It's the Little Things: FDA Issues a Warning Letter for Improper Drug Listing

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In a nod to Alice Cooper’s 2000 song, “It’s the Little Things” (or, for literary fans,  Robert Frost’s quote, “It’s the little details that are vital; little things make big things bigger”), the Food and Drug Administration’s Center for Drug Evaluation and Research issued a Warning Letter to a drug company for improper drug listing information.1


  • FDA wrote that the company provided an incorrect active ingredient (conjugated estrogens vs. esterified estrogens) when it submitted its electronic listing file.
  • The agency noted it sent the company two letters, one about the listing errors and another about removing the products from FDA’s Online NDC Directory.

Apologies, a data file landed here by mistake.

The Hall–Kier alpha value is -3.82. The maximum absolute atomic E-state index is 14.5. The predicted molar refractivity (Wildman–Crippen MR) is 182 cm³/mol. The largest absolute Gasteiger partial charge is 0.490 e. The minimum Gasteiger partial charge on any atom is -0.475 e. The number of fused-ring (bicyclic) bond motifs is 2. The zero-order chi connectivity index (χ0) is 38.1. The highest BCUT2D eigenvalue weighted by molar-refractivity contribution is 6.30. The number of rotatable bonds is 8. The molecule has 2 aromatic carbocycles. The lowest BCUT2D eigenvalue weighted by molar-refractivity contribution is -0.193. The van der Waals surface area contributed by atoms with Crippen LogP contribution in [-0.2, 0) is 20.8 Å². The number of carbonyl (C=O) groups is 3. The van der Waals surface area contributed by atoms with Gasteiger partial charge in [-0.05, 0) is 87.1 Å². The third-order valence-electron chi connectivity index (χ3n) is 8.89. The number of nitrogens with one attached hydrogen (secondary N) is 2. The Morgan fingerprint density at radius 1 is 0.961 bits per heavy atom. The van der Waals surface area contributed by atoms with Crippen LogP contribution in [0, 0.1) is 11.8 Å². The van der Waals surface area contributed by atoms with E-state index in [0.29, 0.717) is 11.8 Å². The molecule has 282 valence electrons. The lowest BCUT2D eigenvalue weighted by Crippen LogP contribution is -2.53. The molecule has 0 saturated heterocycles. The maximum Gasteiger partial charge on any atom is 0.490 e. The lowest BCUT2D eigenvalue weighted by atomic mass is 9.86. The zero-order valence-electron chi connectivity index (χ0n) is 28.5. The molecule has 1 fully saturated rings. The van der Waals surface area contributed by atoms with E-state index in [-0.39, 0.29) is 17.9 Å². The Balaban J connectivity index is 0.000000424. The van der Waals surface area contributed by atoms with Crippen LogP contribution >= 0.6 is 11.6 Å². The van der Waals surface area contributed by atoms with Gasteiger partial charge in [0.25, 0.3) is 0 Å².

• FDA stated, “Complete, accurate and up-to-date establishment registration and drug listing information is essential to promote and protect patient safety.”
  • As is common practice with Warning Letters, the company must respond within 15 working days or face an increased enforcement risk.

AGG Observations

  • FDA cares about the little things. We do not mean to suggest that listing deficiencies are “little,” but we typically see the issuance of Warning Letters for quality-related concerns, promotional deficiencies, regulatory classifications matters, or public health risks. This issue here was an administrative, submission error.
  • The previous (failed) attempts by FDA to have the company voluntarily comply did not help. Don’t ignore FDA.
  • The type of product at issue could have been of particular concern to FDA but improper listing, regardless of the product, is unlawful.
  • As noted, this type of Warning Letter is not typical. However, it shows FDA will enforce this type of unlawful activity by issuing a public letter, and it reminds industry that, at times, it pays to sweat the small stuff.


[1] See